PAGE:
Regarding the grave sin of abortion or euthanasia, when a person’s formal cooperation becomes manifest (understood, in the case of a Catholic politician, as his consistently campaigning and voting for permissive abortion and euthanasia laws), his Pastor should meet with him, instructing him about the Church’s teaching, informing him that he is not to present himself for Holy Communion until he brings to an end the objective situation of sin, and warning him that he will otherwise be denied the Eucharist.
It is on the basis of instruction like this that many Catholic bishops have denied various politicians communion, including Vice-President Biden.
But what about Catholic voters? Does this mean that the church should excommunicate anyone who votes for a pro-choice candidate? Ratzinger clarified that there is a difference between voting for a candidate who happens to be pro-choice and voting for a candidate for the reason that he or she is pro-choice.
A Catholic would be guilty of formal cooperation in evil, and so unworthy to present himself for Holy Communion, if he were to deliberately vote for a candidate precisely because of the candidate’s permissive stand on abortion and/or euthanasia. When a Catholic does not share a candidate’s stand in favour of abortion and/or euthanasia, but votes for that candidate for other reasons, it is considered remote material cooperation, which can be permitted in the presence of proportionate reasons.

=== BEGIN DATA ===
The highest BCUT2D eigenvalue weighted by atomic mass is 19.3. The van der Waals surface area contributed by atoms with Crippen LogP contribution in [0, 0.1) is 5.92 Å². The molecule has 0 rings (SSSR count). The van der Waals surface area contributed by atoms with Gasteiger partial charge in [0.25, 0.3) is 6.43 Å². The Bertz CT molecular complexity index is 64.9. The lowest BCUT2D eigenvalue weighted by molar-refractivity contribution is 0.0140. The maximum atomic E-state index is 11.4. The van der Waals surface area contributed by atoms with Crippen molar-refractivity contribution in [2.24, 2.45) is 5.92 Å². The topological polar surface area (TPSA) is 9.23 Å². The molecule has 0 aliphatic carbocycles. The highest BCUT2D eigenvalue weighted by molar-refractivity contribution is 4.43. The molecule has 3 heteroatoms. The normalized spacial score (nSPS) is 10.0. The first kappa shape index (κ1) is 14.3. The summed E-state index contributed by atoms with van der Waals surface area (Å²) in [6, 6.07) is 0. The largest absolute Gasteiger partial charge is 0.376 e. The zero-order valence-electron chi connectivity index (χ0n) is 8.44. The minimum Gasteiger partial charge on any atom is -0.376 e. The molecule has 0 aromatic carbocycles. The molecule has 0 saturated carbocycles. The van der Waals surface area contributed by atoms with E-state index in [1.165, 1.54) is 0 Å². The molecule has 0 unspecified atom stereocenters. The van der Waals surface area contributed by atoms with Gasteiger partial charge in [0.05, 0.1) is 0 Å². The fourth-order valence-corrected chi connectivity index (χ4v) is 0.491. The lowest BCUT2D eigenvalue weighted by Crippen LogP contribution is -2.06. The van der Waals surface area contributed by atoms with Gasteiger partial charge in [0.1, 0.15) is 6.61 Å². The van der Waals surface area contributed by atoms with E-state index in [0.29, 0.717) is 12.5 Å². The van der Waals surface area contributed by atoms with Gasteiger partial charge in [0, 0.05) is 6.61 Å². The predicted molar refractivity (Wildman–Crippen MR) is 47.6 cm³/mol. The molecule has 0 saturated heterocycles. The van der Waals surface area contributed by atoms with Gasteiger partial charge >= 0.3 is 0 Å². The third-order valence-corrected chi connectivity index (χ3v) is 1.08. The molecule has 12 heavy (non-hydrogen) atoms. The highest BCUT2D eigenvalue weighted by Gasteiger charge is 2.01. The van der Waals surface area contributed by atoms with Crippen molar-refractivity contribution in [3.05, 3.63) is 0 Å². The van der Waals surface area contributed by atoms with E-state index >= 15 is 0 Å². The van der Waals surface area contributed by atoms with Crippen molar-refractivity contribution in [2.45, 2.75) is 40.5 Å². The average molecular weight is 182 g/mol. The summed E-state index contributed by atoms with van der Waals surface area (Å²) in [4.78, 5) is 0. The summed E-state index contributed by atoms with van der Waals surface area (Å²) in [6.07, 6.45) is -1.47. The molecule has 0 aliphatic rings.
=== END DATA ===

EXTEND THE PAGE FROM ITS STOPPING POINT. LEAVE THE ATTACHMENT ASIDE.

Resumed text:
It is obvious from Catholic history that Ratzinger’s purpose here is not to pander to the Christian Right or to American conservatism. The concern is clearly to place the church in opposition to an evil so grave that it may never be tolerated. For that, I think, the Catholic Church should be lauded. There are some principles of moral obedience binding on a disciple of Christ that simply cannot be compromised, even if (or especially if) that disciple is a civil magistrate
Posted on October 19, 2012, in 2012 election, Abortion, Church Discipline, Roman Catholic Church and tagged Benedict XVI, Cardinal Ratzinger, Diocese of Colorado Springs, excommunication, Joseph Biden, Michael Sheridan, Nancy Pelosi. Bookmark the permalink. 29 Comments.